By KIM CHANDLER Associated Press
MONTGOMERY, Ala. (AP) — Some Alabama Democrats are trying to call a state meeting amid a looming deadline from Democratic National Committee officials and an ongoing power struggle over the direction of the state party.
U.S. Sen. Doug Jones is among those seeking an Oct. 5 meeting of the Alabama Democratic Party’s executive committee. Jones’ campaign started a “Fix the Party” website for committee members to review proposed new party bylaws and submit a meeting request.
The Democratic National Committee in February ordered Alabama to update bylaws to provide representation of more minorities — not just African Americans — in the party and to hold new chair and vice-chair elections. A DNC panel this month gave the state party until Oct. 5 to approve the new bylaws, the latest in a series of deadlines given to the state party.
Alabama Democratic Party Chair Nancy Worley scheduled an executive committee meeting for Oct. 12, a week after the deadline. She said the meeting was scheduled then so it wouldn’t interfere with October mayoral races.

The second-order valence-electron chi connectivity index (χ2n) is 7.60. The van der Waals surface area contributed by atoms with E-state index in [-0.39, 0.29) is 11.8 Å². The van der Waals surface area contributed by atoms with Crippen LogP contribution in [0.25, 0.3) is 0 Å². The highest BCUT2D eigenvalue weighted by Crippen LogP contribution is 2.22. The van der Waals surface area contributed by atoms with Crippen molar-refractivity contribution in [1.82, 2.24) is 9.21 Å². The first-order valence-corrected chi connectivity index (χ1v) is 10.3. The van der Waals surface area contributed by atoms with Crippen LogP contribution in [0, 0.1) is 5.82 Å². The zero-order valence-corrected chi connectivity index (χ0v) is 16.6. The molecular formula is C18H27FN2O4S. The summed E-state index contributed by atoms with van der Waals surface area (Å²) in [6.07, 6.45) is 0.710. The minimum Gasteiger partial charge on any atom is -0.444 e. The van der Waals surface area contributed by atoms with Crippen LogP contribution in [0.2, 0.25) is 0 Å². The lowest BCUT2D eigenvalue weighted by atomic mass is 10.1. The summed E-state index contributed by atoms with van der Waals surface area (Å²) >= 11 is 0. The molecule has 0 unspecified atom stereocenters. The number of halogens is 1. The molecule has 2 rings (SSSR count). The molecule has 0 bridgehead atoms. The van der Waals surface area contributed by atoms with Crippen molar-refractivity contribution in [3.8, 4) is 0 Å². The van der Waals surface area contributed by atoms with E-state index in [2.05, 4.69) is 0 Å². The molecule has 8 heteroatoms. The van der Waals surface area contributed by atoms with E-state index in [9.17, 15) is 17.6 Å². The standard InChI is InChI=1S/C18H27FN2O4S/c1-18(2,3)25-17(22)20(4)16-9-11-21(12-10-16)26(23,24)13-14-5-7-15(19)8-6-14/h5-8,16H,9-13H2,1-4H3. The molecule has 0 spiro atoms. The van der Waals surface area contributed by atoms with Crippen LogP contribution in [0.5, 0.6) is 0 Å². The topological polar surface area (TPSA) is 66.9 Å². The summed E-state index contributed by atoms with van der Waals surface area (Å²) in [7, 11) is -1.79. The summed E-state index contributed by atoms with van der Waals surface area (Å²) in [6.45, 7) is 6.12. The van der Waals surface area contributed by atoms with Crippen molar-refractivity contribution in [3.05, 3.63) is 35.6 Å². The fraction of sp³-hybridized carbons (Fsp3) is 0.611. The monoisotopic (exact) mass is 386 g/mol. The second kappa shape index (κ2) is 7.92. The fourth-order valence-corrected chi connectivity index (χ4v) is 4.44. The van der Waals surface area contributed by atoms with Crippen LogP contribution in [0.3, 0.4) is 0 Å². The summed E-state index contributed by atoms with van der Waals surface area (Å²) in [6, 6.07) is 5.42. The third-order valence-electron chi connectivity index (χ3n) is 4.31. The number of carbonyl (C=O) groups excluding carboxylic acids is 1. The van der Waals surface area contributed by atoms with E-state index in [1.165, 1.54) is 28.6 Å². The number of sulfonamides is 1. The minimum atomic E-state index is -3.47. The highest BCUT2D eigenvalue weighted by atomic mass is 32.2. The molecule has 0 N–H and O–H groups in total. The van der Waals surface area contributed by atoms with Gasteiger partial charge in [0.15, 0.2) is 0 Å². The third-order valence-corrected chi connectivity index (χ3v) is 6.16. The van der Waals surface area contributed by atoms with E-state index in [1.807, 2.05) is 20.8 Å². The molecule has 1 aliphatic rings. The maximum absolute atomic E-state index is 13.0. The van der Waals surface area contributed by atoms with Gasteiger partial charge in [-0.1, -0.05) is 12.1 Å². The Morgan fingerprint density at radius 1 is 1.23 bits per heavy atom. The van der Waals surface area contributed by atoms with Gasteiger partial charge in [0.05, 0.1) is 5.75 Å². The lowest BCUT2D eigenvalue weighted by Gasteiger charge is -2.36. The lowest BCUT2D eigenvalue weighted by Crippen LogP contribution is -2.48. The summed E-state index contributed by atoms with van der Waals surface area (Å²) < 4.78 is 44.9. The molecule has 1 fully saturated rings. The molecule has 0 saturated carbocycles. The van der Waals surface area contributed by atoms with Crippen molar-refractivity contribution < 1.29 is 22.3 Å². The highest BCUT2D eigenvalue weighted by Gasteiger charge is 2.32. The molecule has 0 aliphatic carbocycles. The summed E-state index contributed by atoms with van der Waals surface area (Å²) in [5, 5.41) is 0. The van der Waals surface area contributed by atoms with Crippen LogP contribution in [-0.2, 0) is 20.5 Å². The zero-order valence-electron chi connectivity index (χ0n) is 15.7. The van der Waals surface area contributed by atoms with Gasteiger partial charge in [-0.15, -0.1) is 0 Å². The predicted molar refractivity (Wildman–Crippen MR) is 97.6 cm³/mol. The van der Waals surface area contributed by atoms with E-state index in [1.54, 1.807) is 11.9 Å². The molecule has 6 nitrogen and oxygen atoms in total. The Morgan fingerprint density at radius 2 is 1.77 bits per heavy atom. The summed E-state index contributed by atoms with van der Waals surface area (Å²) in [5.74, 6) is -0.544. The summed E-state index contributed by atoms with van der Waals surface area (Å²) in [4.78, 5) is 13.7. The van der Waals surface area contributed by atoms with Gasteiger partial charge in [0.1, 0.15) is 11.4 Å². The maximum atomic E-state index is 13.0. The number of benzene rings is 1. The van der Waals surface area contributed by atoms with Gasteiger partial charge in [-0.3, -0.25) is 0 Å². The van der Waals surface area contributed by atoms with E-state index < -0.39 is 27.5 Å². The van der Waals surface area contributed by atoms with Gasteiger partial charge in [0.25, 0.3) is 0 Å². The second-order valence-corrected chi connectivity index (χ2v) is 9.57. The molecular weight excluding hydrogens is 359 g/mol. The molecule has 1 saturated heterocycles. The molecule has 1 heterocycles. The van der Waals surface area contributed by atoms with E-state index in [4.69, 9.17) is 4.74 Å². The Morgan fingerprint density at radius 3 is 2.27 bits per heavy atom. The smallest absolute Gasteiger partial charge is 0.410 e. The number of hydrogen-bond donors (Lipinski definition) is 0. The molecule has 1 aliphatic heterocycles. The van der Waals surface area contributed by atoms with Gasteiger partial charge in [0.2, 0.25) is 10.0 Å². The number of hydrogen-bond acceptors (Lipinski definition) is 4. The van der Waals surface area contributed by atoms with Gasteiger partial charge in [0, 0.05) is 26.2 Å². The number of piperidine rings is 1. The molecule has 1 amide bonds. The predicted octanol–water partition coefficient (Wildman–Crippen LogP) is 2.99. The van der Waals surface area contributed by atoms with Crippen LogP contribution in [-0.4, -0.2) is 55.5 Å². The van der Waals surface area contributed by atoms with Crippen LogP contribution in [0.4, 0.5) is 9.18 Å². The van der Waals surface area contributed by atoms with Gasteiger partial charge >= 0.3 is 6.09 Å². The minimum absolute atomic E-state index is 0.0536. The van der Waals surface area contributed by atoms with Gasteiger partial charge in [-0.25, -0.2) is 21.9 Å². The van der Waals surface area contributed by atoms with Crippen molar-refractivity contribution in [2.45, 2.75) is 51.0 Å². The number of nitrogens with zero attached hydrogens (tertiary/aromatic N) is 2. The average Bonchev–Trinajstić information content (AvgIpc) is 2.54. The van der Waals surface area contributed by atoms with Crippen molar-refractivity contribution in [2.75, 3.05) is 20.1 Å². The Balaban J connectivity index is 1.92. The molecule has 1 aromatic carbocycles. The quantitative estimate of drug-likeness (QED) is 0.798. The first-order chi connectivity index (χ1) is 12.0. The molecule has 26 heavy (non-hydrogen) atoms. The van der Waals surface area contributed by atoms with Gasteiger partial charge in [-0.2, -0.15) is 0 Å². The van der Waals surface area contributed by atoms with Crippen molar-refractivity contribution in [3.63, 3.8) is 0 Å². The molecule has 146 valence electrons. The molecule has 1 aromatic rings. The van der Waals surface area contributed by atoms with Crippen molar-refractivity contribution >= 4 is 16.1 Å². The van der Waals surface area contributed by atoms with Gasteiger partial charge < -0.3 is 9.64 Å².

Executive committee members can call their own meeting if a majority of committee members agree.
The Jones’ campaign said in an emailed statement that it created the “Fix The Party” website so members could easily access and view the new DNC-approved bylaws and the letters from DNC Chairman Tom Perez and the Rules and Bylaws Committee.
“As of this afternoon we are confident that we will have enough support from SDEC members to call for the October 5th meeting,” the campaign statement read.
Perez this month said the state party had “fallen far short of meeting its basic obligations” and national party officials have withheld funds because of the chronic problems.
Worley, who was reelected as party chair last year, wrote in a text message that “malcontents” are pushing for the Oct. 5 meeting. She said the party leadership submitted several sets of bylaws, but said national officials seemed to always have a moving target. Worley said she believed the “real problem” is that some in the party remain unhappy with the result of last year’s leadership elections. Worley won reelection as party chair over a nominee backed by Jones.
Birmingham Mayor Randall Woodfin on Friday said the party must “get it right.”
“The Alabama Democratic Party must be a platform for progress for our state. As the mayor of the most progressive city in the state, we’re counting on the state party to get it right. If we’re going to have success in the future we just have a strong two-party state,” Woodfin wrote in an email.